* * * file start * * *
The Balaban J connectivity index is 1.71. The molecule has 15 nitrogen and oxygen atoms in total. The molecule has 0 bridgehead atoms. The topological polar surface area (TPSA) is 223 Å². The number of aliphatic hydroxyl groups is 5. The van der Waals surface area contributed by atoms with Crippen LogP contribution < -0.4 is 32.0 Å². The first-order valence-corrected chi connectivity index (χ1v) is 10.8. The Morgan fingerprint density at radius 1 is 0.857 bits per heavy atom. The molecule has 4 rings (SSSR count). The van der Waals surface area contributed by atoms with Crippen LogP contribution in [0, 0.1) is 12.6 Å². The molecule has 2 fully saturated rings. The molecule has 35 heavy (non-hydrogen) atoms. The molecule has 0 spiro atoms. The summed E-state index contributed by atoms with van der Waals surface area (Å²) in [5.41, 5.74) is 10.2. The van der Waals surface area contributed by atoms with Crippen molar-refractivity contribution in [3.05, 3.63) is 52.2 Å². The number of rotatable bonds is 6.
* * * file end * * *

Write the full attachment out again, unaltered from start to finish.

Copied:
The Balaban J connectivity index is 1.71. The molecule has 15 nitrogen and oxygen atoms in total. The molecule has 0 bridgehead atoms. The topological polar surface area (TPSA) is 223 Å². The number of aliphatic hydroxyl groups is 5. The van der Waals surface area contributed by atoms with Crippen LogP contribution < -0.4 is 32.0 Å². The first-order valence-corrected chi connectivity index (χ1v) is 10.8. The Morgan fingerprint density at radius 1 is 0.857 bits per heavy atom. The molecule has 4 rings (SSSR count). The van der Waals surface area contributed by atoms with Crippen LogP contribution in [0, 0.1) is 12.6 Å². The molecule has 2 fully saturated rings. The molecule has 35 heavy (non-hydrogen) atoms. The molecule has 0 spiro atoms. The summed E-state index contributed by atoms with van der Waals surface area (Å²) in [5.41, 5.74) is 10.2. The van der Waals surface area contributed by atoms with Crippen molar-refractivity contribution in [3.05, 3.63) is 52.2 Å². The number of rotatable bonds is 6.